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(Photo: Courtesy of Dr. Nicholas Márquez-Grant, Cranfield University)

One of them could have been a convicted criminal or murderer. One was likely a clay pipe smoker, and another had damage to his shoulder similar to that found on skeletons thought to be archers discovered from the wreck of the Mary Rose.

The human remains were unearthed on Rat Island – also known as Burrow Island – in Gosport, during a storm in 2014. They were discovered by a member of the public who initially contacted the Police to investigate whether the bones were in fact human and how recent they were.

I was then involved with further excavation of the site overlooking Portsmouth harbour earlier this year along with other Cranfield colleagues and members of Operational Nightingale and Breaking Ground Heritage.

We excavated nine skeletons from the island and brought them back to the laboratories at Cranfield Forensic Institute for further analysis. Our aim was to understand if they were male or female, their age-at-death, their stature, diet, health status and other information about their lifestyle and living conditions overall.

Inside the lab, the first step was to lay the human remains out anatomically in order to determine which bones were present and to record any additional bones, separate any animal bones and annotate any damage.

This assessment revealed that the skeletons have been preserved to varying degrees, some with bones, including feet and lower legs, missing. Some damage may have occurred due to the weather, coastal erosion and other factors during the over 100 years that they were in the ground.

It is thought that the skeletons could be prisoners, or prisoners of war from prison ships moored in the harbour – possibly French, American, Spanish, Dutch or Portuguese, or from other countries the UK was at war with in the late 18th and early 19th centuries. Chemical analysis of the skeletons may shed light on some of this, as well as their diet.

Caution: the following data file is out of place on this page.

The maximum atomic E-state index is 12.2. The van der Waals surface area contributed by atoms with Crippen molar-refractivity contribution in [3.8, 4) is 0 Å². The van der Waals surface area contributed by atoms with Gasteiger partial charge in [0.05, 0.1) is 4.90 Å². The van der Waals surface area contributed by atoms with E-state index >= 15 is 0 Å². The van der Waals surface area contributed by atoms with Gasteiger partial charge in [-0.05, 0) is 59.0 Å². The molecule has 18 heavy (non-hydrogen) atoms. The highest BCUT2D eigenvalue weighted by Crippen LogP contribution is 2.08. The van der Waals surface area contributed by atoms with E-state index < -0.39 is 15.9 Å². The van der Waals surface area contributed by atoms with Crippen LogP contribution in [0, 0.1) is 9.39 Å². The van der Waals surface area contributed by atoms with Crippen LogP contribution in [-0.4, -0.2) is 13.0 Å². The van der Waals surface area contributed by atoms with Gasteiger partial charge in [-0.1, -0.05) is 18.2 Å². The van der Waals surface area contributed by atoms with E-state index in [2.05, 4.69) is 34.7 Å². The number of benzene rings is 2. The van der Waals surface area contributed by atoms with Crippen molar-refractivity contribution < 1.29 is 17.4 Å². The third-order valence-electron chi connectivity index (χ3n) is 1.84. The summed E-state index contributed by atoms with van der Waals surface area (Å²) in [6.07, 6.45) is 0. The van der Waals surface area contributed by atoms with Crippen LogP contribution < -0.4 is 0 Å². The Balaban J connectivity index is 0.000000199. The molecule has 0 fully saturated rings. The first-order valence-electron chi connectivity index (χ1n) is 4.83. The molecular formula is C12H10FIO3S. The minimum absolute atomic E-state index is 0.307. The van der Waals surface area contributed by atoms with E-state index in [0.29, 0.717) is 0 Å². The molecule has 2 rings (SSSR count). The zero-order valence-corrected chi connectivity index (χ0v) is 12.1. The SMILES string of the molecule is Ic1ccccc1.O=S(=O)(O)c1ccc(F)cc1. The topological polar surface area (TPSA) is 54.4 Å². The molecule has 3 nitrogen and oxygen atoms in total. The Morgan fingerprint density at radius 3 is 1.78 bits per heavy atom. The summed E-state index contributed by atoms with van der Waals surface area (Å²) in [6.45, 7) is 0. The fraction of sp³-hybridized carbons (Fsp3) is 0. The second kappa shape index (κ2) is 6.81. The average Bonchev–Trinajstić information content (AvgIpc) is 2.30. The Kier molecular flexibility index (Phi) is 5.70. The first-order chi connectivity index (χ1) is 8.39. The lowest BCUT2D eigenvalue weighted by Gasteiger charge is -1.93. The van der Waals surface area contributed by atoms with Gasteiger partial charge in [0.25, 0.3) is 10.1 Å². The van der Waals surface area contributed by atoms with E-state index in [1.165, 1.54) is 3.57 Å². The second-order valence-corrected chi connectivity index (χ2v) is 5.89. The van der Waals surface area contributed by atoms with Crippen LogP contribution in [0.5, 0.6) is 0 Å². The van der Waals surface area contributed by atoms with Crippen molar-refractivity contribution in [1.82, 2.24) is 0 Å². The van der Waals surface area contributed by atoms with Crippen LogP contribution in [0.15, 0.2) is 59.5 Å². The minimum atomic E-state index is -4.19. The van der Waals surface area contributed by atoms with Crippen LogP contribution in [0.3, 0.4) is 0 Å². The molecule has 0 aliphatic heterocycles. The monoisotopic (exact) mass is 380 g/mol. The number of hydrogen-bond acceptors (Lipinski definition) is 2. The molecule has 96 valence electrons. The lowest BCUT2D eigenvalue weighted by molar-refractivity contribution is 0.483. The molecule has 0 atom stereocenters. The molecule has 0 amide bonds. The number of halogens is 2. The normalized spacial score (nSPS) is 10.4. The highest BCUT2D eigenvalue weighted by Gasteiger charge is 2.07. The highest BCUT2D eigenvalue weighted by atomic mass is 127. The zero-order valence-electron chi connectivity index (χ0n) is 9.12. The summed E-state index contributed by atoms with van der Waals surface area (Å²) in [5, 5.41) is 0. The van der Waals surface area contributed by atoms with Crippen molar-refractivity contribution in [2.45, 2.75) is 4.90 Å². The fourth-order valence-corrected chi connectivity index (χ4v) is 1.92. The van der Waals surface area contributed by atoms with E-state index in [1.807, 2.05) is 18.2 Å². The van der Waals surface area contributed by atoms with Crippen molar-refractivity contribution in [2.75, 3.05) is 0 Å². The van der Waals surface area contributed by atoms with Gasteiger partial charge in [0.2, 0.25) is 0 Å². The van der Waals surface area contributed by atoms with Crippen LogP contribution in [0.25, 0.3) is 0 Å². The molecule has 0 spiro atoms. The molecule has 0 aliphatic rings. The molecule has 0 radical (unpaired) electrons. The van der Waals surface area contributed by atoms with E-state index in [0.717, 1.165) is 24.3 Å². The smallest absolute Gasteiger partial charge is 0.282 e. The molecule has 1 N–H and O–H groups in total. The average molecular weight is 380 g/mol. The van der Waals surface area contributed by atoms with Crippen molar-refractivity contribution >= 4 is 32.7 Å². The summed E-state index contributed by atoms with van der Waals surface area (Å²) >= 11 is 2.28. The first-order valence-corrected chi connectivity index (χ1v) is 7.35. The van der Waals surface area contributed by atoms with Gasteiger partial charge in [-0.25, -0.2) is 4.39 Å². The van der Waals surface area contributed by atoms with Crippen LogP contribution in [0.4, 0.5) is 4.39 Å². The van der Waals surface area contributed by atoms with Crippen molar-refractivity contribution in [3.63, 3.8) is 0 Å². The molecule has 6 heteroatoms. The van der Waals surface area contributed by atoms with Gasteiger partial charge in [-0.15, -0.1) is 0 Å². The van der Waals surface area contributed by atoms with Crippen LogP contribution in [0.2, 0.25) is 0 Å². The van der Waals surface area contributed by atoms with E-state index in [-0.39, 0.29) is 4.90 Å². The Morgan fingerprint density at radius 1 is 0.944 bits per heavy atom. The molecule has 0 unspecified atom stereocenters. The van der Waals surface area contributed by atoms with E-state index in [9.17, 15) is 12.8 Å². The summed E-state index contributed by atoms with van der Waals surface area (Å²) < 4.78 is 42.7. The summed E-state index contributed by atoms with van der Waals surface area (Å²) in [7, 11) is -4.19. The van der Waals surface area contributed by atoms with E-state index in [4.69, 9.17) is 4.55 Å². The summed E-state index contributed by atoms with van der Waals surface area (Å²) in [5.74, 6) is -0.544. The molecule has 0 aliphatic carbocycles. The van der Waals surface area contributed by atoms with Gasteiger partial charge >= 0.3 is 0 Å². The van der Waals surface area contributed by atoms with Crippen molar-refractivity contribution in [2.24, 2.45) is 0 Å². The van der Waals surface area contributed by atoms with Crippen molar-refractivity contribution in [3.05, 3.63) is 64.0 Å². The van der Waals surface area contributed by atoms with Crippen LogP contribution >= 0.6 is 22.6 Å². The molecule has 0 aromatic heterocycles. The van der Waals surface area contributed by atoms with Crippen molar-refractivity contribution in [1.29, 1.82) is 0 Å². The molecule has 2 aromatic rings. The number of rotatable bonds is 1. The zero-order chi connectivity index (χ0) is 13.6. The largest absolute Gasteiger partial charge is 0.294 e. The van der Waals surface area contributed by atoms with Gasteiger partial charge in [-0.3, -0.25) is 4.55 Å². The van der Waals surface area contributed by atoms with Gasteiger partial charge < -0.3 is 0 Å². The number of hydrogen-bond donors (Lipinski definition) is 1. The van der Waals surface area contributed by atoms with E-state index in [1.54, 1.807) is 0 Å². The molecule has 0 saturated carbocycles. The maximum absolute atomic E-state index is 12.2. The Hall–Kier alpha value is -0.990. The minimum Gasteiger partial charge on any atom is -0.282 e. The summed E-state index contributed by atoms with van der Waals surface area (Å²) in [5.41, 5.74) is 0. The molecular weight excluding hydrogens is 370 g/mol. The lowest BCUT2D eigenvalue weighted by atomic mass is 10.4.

One of the skeletons had a craniotomy, possibly because he was a convicted criminal or had an unusual medical condition. (Photo: Courtesy of Dr. Nicholas Márquez-Grant, Cranfield University)

Our initial analysis shows that the skeletons were all men, ranging between 17 and 40 years old at the time of death. It is possible to get a sense of their ages by the fusion or development of their bones. Bone degeneration – which tends to start approximately over the age of 30–40 years – can be an indicator of age too; whilst height can be calculated from the length of the femur (thigh bone).

Estimating the sex of the individuals relied on the examination of the pelvis and the skull, with narrower traits in the hips being characteristically male.

Examining teeth can give an insight into diet and be an indication of malnutrition in life. Dental cavities can be a sign of infections caused by poor dental hygiene.

Prisoners generally had worse diets than soldiers, who tended to receive regular meals for the most part of their time in service. Again, through chemical analysis, using carbon and nitrogen isotopes, more information on diet may be inferred and help to establish whether a more terrestrial or marine diet was being consumed, and the amount of meat included.